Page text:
Finally the locking ring 11 has a shoulder 34 bordering on its gear ring 12 which axially overlaps the gear ring 12' and the openings of the feed passages 8 in the chuck sleeve 4 and is additionally guided on the circumferential surface 37 of the chuck sleeve 11.
By the "front" of chuck body 1 or the drill chuck I mean that end which receives the tool held by the drill chuck.
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|U.S. Classification||279/63, 279/902, 279/60, 279/134, 279/19.3|
|Cooperative Classification||Y10T279/17641, Y10T279/17068, Y10T279/27, Y10T279/17615, Y10S279/902, B23B31/1246, B23B31/123|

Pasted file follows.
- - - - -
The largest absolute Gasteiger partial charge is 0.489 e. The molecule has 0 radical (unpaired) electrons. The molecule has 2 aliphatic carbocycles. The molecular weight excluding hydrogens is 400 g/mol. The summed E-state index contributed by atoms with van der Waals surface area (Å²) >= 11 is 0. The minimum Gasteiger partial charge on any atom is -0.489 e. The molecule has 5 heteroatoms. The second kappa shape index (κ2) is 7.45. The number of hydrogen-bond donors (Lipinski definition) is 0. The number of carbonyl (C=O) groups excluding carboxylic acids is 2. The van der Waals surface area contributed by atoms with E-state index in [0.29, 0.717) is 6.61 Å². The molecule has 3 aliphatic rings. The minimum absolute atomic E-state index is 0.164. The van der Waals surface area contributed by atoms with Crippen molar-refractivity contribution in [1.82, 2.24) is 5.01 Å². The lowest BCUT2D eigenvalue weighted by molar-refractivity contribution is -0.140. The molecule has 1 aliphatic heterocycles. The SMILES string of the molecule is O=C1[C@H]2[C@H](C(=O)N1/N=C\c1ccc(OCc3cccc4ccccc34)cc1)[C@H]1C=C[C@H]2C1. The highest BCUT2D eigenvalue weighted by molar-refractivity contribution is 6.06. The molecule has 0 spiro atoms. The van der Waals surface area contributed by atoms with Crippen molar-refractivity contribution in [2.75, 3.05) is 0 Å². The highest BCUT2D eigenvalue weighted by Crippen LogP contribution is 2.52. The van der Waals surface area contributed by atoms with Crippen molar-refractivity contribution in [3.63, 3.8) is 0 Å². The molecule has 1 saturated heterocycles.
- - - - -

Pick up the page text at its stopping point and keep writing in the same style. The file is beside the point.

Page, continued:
|European Classification||B23B31/12B3, B23B31/12B5|
|Sep 23, 1992||FPAY||Fee payment|
Year of fee payment: 4
|Nov 25, 1996||FPAY||Fee payment|
Year of fee payment: 8
|Dec 26, 2000||REMI||Maintenance fee reminder mailed|
|Jun 3, 2001||LAPS||Lapse for failure to pay maintenance fees|
|Aug 7, 2001||FP||Expired due to failure to pay maintenance fee|
Effective date: 20010606